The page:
|کد مقاله||کد نشریه||سال انتشار||مقاله انگلیسی||ترجمه فارسی||نسخه تمام متن|
|375112||622664||2016||11 صفحه PDF||سفارش دهید||دانلود رایگان|
• System dynamics was used to analyse dynamics of Facebook use and interpersonal communication.
• Specifically, causal loop diagrams were utilised to shed important insights.
• Seven feedback loops were identified as endogenous, with positive loops being dominant.
• Facebook use is not sufficient substitute and degrades quality of interpersonal relationships.
Social networking platforms such as Facebook have become integrated into the milieu of modern-day social interactions. Facebook, one of the most prominent social networking platforms globally, is widely used as a primary medium for communicating and networking for personal, professional and recreational purposes. To date, studies have focussed on developing an understanding of why people make use of Facebook. Limited studies have explored the effect of Facebook use on interpersonal communication. This paper then investigated the tension between the use of Facebook and the quality of interpersonal communication. From the literature, the need to belong, and the need for self-presentation, were identified as the two main set of complex relations that justifies why people use Facebook. Qualitative system dynamics modelling, specifically causal loop diagrams, was used to gain more insights on the tension between Facebook and the quality of interpersonal communication from the perspective of a potential Facebook user. This tension was represented by the trade-off arising when considering the amount of time spent on Facebook and interpersonal communication. It is argued in this paper that Facebook is not a sufficient substitute to interpersonal communication, as it tends to degrade the quality of interpersonal relationships. Future investigation will require developing a simulation model for a specific case to provide more insights on the extent of this trade-offs and potential intervention measures.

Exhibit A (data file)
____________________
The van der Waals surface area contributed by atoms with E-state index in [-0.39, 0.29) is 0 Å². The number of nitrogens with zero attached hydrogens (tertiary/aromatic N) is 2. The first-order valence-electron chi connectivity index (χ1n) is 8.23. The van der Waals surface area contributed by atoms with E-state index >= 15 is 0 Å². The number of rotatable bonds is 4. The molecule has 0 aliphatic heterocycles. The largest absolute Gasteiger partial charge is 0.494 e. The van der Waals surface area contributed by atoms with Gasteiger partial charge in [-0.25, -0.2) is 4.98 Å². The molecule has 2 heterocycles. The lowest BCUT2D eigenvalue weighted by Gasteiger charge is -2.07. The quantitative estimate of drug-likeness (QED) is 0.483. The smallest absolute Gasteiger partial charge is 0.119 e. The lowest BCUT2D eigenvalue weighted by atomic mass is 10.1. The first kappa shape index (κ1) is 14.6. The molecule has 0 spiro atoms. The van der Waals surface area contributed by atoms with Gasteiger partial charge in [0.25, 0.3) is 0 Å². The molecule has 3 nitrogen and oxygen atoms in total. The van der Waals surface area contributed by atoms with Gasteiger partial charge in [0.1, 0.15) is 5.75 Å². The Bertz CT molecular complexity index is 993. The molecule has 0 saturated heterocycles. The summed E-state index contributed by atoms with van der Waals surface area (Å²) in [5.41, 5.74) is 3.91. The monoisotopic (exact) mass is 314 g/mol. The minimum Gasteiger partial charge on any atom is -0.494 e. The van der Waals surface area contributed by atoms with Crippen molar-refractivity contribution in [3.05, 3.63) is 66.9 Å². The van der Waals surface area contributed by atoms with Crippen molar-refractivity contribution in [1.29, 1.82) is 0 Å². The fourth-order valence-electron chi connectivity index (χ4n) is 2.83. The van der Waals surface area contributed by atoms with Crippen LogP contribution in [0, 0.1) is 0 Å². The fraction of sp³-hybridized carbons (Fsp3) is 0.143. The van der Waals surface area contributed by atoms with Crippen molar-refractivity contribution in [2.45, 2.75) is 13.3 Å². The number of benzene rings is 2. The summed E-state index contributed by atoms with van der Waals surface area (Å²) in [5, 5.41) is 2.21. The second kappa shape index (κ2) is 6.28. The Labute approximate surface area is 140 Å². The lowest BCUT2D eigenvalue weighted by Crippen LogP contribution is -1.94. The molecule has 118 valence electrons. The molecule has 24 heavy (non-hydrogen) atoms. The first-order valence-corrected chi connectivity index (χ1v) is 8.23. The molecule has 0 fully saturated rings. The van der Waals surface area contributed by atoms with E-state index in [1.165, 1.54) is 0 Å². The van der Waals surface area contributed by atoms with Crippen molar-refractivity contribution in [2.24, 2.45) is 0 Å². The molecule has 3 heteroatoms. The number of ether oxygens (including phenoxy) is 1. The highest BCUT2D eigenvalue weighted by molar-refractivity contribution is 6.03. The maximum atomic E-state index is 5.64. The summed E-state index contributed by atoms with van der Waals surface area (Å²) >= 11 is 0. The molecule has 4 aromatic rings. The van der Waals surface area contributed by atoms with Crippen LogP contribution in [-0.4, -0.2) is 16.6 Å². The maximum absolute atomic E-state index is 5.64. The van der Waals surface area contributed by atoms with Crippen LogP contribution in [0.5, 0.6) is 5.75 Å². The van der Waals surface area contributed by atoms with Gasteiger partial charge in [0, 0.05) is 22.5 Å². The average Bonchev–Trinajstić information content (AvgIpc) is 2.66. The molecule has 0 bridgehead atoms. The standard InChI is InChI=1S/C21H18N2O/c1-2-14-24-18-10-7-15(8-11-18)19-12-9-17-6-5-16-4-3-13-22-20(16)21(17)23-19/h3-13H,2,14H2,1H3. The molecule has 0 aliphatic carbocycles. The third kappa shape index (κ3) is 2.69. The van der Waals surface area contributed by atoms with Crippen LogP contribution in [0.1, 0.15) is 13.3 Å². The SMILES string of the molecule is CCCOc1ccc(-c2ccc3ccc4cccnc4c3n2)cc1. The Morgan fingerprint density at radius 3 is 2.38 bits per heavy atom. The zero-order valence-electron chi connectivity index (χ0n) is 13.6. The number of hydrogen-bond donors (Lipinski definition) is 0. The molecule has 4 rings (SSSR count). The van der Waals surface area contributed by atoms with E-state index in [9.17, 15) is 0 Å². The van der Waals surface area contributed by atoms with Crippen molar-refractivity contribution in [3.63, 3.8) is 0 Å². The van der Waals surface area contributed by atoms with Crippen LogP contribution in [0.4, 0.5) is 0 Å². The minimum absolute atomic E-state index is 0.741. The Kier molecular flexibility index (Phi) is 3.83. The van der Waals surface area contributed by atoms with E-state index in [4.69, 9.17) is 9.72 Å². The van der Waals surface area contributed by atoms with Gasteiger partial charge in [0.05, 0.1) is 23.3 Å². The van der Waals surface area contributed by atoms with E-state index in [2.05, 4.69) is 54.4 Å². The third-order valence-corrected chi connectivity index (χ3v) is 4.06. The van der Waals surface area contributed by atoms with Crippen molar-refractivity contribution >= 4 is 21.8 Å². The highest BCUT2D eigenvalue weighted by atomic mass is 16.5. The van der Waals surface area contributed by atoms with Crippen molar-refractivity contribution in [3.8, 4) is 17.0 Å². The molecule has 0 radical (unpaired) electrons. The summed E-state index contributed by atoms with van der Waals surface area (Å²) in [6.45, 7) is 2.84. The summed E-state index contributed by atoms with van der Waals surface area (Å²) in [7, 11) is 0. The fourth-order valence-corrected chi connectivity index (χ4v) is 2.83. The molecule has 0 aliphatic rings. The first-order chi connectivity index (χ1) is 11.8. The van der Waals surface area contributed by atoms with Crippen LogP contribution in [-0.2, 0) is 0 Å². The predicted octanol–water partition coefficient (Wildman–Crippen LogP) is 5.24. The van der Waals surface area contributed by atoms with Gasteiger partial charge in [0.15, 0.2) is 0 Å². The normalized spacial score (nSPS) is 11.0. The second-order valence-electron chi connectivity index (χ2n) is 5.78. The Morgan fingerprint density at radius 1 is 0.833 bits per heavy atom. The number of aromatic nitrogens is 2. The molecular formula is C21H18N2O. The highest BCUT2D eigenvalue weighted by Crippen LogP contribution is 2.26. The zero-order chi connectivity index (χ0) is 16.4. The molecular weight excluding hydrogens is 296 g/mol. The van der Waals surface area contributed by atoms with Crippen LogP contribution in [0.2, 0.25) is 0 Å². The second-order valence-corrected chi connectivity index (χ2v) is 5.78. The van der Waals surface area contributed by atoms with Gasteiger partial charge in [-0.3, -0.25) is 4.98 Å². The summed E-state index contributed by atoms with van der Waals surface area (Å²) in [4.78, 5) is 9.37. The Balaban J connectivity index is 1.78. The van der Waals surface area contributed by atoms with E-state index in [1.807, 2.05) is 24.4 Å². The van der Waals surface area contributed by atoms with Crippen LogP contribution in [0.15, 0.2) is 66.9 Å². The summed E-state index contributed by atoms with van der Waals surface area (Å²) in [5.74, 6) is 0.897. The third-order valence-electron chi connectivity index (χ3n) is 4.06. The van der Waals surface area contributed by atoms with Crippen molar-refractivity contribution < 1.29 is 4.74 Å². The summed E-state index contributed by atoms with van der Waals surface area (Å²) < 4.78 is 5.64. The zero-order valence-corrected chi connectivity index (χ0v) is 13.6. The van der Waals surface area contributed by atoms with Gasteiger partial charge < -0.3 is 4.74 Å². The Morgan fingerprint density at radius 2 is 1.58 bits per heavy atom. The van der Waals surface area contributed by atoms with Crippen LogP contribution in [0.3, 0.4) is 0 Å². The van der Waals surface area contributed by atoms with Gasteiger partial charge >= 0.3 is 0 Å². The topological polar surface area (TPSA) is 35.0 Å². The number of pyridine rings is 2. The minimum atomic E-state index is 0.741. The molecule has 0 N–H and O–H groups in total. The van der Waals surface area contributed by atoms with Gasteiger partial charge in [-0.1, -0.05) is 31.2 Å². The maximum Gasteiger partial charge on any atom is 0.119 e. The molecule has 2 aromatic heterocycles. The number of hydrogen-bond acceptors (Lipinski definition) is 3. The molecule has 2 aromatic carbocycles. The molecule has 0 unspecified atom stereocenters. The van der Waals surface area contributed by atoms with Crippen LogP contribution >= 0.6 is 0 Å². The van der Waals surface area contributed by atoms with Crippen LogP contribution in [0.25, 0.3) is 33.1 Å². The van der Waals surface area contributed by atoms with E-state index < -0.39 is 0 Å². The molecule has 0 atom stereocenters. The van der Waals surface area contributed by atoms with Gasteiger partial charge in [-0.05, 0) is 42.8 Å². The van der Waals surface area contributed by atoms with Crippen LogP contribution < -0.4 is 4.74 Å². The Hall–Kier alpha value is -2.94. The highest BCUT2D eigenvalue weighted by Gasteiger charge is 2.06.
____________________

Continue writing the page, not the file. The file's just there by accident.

Journal: Technology in Society - Volume 44, February 2016, Pages 55–65